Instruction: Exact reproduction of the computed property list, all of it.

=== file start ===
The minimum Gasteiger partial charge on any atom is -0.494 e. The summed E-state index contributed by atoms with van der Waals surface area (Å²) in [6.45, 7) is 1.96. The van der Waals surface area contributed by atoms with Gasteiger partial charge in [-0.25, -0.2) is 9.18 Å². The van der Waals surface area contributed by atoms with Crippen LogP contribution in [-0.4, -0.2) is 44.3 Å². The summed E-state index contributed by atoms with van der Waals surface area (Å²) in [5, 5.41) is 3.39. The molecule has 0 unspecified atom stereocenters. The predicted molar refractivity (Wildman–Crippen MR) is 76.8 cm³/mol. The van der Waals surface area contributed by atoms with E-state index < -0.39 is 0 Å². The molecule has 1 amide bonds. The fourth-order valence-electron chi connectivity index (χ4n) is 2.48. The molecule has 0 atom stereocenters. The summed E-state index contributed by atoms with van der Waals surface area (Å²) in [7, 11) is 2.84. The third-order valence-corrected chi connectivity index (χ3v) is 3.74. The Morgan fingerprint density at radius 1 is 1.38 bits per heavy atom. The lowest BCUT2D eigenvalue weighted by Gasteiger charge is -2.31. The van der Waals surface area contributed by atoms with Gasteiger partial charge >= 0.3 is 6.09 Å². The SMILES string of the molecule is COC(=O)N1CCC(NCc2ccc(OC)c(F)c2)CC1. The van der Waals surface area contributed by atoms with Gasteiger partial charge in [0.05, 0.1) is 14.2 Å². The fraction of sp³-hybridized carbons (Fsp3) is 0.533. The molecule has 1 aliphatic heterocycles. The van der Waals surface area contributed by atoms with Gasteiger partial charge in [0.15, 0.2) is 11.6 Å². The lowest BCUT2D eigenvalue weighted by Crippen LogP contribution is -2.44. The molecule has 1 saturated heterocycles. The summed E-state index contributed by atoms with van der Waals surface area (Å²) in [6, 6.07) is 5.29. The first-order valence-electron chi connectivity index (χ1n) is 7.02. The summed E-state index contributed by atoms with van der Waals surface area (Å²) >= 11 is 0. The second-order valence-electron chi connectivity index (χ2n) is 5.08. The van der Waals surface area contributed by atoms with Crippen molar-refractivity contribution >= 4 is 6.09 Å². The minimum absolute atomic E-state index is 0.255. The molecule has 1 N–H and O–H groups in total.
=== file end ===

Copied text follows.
The minimum Gasteiger partial charge on any atom is -0.494 e. The summed E-state index contributed by atoms with van der Waals surface area (Å²) in [6.45, 7) is 1.96. The van der Waals surface area contributed by atoms with Gasteiger partial charge in [-0.25, -0.2) is 9.18 Å². The van der Waals surface area contributed by atoms with Crippen LogP contribution in [-0.4, -0.2) is 44.3 Å². The summed E-state index contributed by atoms with van der Waals surface area (Å²) in [5, 5.41) is 3.39. The molecule has 0 unspecified atom stereocenters. The predicted molar refractivity (Wildman–Crippen MR) is 76.8 cm³/mol. The van der Waals surface area contributed by atoms with E-state index < -0.39 is 0 Å². The molecule has 1 amide bonds. The fourth-order valence-electron chi connectivity index (χ4n) is 2.48. The molecule has 0 atom stereocenters. The summed E-state index contributed by atoms with van der Waals surface area (Å²) in [7, 11) is 2.84. The third-order valence-corrected chi connectivity index (χ3v) is 3.74. The Morgan fingerprint density at radius 1 is 1.38 bits per heavy atom. The lowest BCUT2D eigenvalue weighted by Gasteiger charge is -2.31. The van der Waals surface area contributed by atoms with Gasteiger partial charge >= 0.3 is 6.09 Å². The SMILES string of the molecule is COC(=O)N1CCC(NCc2ccc(OC)c(F)c2)CC1. The van der Waals surface area contributed by atoms with Gasteiger partial charge in [0.05, 0.1) is 14.2 Å². The fraction of sp³-hybridized carbons (Fsp3) is 0.533. The molecule has 1 aliphatic heterocycles. The van der Waals surface area contributed by atoms with Gasteiger partial charge in [0.15, 0.2) is 11.6 Å². The lowest BCUT2D eigenvalue weighted by Crippen LogP contribution is -2.44. The molecule has 1 saturated heterocycles. The summed E-state index contributed by atoms with van der Waals surface area (Å²) in [6, 6.07) is 5.29. The first-order valence-electron chi connectivity index (χ1n) is 7.02. The summed E-state index contributed by atoms with van der Waals surface area (Å²) >= 11 is 0. The second-order valence-electron chi connectivity index (χ2n) is 5.08. The van der Waals surface area contributed by atoms with Crippen molar-refractivity contribution >= 4 is 6.09 Å². The minimum absolute atomic E-state index is 0.255. The molecule has 1 N–H and O–H groups in total.